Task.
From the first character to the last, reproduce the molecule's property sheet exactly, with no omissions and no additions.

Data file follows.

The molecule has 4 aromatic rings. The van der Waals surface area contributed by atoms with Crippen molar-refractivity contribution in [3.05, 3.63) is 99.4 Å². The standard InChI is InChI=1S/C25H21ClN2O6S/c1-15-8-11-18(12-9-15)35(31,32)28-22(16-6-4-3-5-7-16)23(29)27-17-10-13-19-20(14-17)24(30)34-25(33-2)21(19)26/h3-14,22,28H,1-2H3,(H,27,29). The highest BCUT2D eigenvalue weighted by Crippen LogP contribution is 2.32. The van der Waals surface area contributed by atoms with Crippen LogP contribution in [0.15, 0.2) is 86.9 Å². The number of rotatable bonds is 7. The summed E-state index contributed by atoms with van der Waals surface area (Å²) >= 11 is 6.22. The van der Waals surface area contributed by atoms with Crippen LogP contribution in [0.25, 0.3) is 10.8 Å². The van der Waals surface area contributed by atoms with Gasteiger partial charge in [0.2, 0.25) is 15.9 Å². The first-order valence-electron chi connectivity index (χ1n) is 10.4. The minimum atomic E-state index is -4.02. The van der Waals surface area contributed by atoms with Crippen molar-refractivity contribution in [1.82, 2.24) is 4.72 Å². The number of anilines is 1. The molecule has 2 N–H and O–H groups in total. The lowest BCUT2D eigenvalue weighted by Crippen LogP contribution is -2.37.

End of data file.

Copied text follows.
The molecule has 4 aromatic rings. The van der Waals surface area contributed by atoms with Crippen molar-refractivity contribution in [3.05, 3.63) is 99.4 Å². The standard InChI is InChI=1S/C25H21ClN2O6S/c1-15-8-11-18(12-9-15)35(31,32)28-22(16-6-4-3-5-7-16)23(29)27-17-10-13-19-20(14-17)24(30)34-25(33-2)21(19)26/h3-14,22,28H,1-2H3,(H,27,29). The highest BCUT2D eigenvalue weighted by Crippen LogP contribution is 2.32. The van der Waals surface area contributed by atoms with Crippen LogP contribution in [0.15, 0.2) is 86.9 Å². The number of rotatable bonds is 7. The summed E-state index contributed by atoms with van der Waals surface area (Å²) >= 11 is 6.22. The van der Waals surface area contributed by atoms with Crippen LogP contribution in [0.25, 0.3) is 10.8 Å². The van der Waals surface area contributed by atoms with Gasteiger partial charge in [0.2, 0.25) is 15.9 Å². The first-order valence-electron chi connectivity index (χ1n) is 10.4. The minimum atomic E-state index is -4.02. The van der Waals surface area contributed by atoms with Crippen molar-refractivity contribution in [1.82, 2.24) is 4.72 Å². The number of anilines is 1. The molecule has 2 N–H and O–H groups in total. The lowest BCUT2D eigenvalue weighted by Crippen LogP contribution is -2.37.